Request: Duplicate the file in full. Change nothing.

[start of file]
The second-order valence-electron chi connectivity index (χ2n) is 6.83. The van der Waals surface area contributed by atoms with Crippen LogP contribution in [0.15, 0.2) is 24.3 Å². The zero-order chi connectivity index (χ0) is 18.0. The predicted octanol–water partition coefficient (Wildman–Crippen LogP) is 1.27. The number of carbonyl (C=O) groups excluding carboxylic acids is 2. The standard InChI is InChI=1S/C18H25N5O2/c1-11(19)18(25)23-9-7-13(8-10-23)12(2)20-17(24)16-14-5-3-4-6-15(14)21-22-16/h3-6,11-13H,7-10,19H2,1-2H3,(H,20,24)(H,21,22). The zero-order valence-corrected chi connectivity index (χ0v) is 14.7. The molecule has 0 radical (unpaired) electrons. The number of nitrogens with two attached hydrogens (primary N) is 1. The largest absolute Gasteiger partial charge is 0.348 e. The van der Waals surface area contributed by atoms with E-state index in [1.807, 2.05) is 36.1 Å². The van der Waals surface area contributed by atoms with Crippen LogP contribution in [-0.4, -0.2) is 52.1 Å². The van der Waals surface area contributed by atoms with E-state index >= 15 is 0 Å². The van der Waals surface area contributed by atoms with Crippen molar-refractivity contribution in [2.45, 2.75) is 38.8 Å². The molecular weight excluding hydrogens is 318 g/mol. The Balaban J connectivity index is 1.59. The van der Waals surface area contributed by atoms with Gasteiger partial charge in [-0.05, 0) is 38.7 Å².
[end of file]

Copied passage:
The second-order valence-electron chi connectivity index (χ2n) is 6.83. The van der Waals surface area contributed by atoms with Crippen LogP contribution in [0.15, 0.2) is 24.3 Å². The zero-order chi connectivity index (χ0) is 18.0. The predicted octanol–water partition coefficient (Wildman–Crippen LogP) is 1.27. The number of carbonyl (C=O) groups excluding carboxylic acids is 2. The standard InChI is InChI=1S/C18H25N5O2/c1-11(19)18(25)23-9-7-13(8-10-23)12(2)20-17(24)16-14-5-3-4-6-15(14)21-22-16/h3-6,11-13H,7-10,19H2,1-2H3,(H,20,24)(H,21,22). The zero-order valence-corrected chi connectivity index (χ0v) is 14.7. The molecule has 0 radical (unpaired) electrons. The number of nitrogens with two attached hydrogens (primary N) is 1. The largest absolute Gasteiger partial charge is 0.348 e. The van der Waals surface area contributed by atoms with E-state index in [1.807, 2.05) is 36.1 Å². The van der Waals surface area contributed by atoms with Crippen LogP contribution in [-0.4, -0.2) is 52.1 Å². The van der Waals surface area contributed by atoms with E-state index >= 15 is 0 Å². The van der Waals surface area contributed by atoms with Crippen molar-refractivity contribution in [2.45, 2.75) is 38.8 Å². The molecular weight excluding hydrogens is 318 g/mol. The Balaban J connectivity index is 1.59. The van der Waals surface area contributed by atoms with Gasteiger partial charge in [-0.05, 0) is 38.7 Å².